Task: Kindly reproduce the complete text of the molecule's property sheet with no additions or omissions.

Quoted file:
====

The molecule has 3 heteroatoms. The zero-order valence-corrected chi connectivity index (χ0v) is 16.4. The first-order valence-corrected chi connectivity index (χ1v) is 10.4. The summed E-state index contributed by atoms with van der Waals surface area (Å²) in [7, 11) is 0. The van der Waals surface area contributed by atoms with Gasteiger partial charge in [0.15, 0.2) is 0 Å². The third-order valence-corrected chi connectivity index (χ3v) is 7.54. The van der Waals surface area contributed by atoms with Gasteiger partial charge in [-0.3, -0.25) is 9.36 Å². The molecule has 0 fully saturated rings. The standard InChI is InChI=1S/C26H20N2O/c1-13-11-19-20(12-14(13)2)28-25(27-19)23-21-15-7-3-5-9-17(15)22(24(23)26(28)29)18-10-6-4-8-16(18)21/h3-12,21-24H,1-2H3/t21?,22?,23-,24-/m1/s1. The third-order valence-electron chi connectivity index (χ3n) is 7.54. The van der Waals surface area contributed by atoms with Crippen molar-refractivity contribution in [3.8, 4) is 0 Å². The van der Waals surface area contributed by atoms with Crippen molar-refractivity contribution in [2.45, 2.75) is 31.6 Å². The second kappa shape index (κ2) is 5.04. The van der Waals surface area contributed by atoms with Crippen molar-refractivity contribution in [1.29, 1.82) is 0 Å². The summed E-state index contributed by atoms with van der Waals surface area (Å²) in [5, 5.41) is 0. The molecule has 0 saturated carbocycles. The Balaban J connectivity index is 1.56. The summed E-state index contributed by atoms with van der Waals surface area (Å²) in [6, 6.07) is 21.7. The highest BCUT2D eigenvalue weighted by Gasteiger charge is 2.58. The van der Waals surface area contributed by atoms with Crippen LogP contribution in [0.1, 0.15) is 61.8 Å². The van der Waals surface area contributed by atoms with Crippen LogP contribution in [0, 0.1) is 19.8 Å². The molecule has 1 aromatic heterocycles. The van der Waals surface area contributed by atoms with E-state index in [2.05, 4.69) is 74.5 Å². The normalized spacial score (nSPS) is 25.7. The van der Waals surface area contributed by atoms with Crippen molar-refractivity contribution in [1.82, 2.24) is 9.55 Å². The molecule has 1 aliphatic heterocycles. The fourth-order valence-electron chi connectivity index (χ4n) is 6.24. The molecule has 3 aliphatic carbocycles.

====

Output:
The molecule has 3 heteroatoms. The zero-order valence-corrected chi connectivity index (χ0v) is 16.4. The first-order valence-corrected chi connectivity index (χ1v) is 10.4. The summed E-state index contributed by atoms with van der Waals surface area (Å²) in [7, 11) is 0. The van der Waals surface area contributed by atoms with Gasteiger partial charge in [0.15, 0.2) is 0 Å². The third-order valence-corrected chi connectivity index (χ3v) is 7.54. The van der Waals surface area contributed by atoms with Gasteiger partial charge in [-0.3, -0.25) is 9.36 Å². The molecule has 0 fully saturated rings. The standard InChI is InChI=1S/C26H20N2O/c1-13-11-19-20(12-14(13)2)28-25(27-19)23-21-15-7-3-5-9-17(15)22(24(23)26(28)29)18-10-6-4-8-16(18)21/h3-12,21-24H,1-2H3/t21?,22?,23-,24-/m1/s1. The third-order valence-electron chi connectivity index (χ3n) is 7.54. The van der Waals surface area contributed by atoms with Crippen molar-refractivity contribution in [3.8, 4) is 0 Å². The van der Waals surface area contributed by atoms with Crippen molar-refractivity contribution in [2.45, 2.75) is 31.6 Å². The second kappa shape index (κ2) is 5.04. The van der Waals surface area contributed by atoms with Crippen molar-refractivity contribution in [1.29, 1.82) is 0 Å². The summed E-state index contributed by atoms with van der Waals surface area (Å²) in [5, 5.41) is 0. The molecule has 0 saturated carbocycles. The Balaban J connectivity index is 1.56. The summed E-state index contributed by atoms with van der Waals surface area (Å²) in [6, 6.07) is 21.7. The highest BCUT2D eigenvalue weighted by Gasteiger charge is 2.58. The van der Waals surface area contributed by atoms with Crippen LogP contribution in [0.1, 0.15) is 61.8 Å². The van der Waals surface area contributed by atoms with Crippen LogP contribution in [0, 0.1) is 19.8 Å². The molecule has 1 aromatic heterocycles. The van der Waals surface area contributed by atoms with E-state index in [2.05, 4.69) is 74.5 Å². The normalized spacial score (nSPS) is 25.7. The van der Waals surface area contributed by atoms with Crippen molar-refractivity contribution in [1.82, 2.24) is 9.55 Å². The molecule has 1 aliphatic heterocycles. The fourth-order valence-electron chi connectivity index (χ4n) is 6.24. The molecule has 3 aliphatic carbocycles.